Monday, 27 June 2016

Platinum Carbon Pen Review


It's not always about the perfect pen...

No, really, it's not...

Alright, who am I kidding...?

The thing about any quest for perfection is the many things you have to try before you manage to attain that lofty perch, and in this case, while in no way perfect, the Platinum Carbon was a significant stepping stone on the way to knowing what I wanted.
 

This has one of the hardest nibs that I've ever encountered, hardly any give in it at all, which I did think at first was going to be a negative, but it turns out that it suits my style of writing very well.  The nib is also one of the only nibs to withstand Iron Gall ink for any amount of time, as can be seen from the discolouration at the front of the nib.


The length of the pen is both a positive and a negative, it's very light, so moving it around the page is effortless, but because this is so light, you feel more inclined to press harder on the page to make sure you've got the ink flowing, and because the nib is so rigid, you don't do any damage to the nib.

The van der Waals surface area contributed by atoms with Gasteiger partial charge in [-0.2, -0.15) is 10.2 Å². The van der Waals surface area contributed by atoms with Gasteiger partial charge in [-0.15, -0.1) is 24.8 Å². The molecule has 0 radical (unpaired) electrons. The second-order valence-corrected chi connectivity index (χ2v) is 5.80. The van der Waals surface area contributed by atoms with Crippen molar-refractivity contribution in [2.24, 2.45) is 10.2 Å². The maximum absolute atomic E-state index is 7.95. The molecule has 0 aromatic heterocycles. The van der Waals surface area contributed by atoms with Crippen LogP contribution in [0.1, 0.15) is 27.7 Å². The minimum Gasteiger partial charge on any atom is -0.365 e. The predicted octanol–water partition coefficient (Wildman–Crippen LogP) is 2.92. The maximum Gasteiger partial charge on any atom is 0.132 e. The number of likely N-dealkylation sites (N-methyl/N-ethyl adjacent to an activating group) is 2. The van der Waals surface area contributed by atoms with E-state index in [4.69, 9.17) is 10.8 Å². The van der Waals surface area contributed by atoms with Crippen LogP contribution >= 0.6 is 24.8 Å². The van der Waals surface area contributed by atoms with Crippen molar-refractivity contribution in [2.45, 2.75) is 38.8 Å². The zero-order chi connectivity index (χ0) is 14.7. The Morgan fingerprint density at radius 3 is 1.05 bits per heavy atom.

The other interesting part of the design is the top of the pen, it's shaped in the way a desk pen is, meaning that you can't post the cap and you'll always, always, have some of the pen protruding from the back of your hand, no matter the size of your hands.  Also no clip, and no facility for putting a clip on there, so putting it in your pocket is a problem because it's too large for trousers and keeps falling over on shirts.


Construction is solid throughout, it won't stand up to serious abuse (but what pen really does), a little fragile towards the end of the pen where it's very thin, but the base is well constructed and fits together very nicely.  The ink flow is excellent, writes first time every time, and holds a good size reservoir at the back, I haven't seen a convertor for it, but a syringe is good every time and the size of the nib means you won't be refilling it too often.

The writing sample...


I really enjoy writing with this, and if it had more utility to it (the aforementioned clip and perhaps if it wasn't a hundred metres long...), then it would be one of my every day carry.  As it is, I use it in my study often, and it's an interesting addition to anyone's collection.  As noted on the sample, I used up the original carbon ink some time back (and even that didn't gum the nib up), and switched it out for something a little less dark, but refills are easily obtainable.

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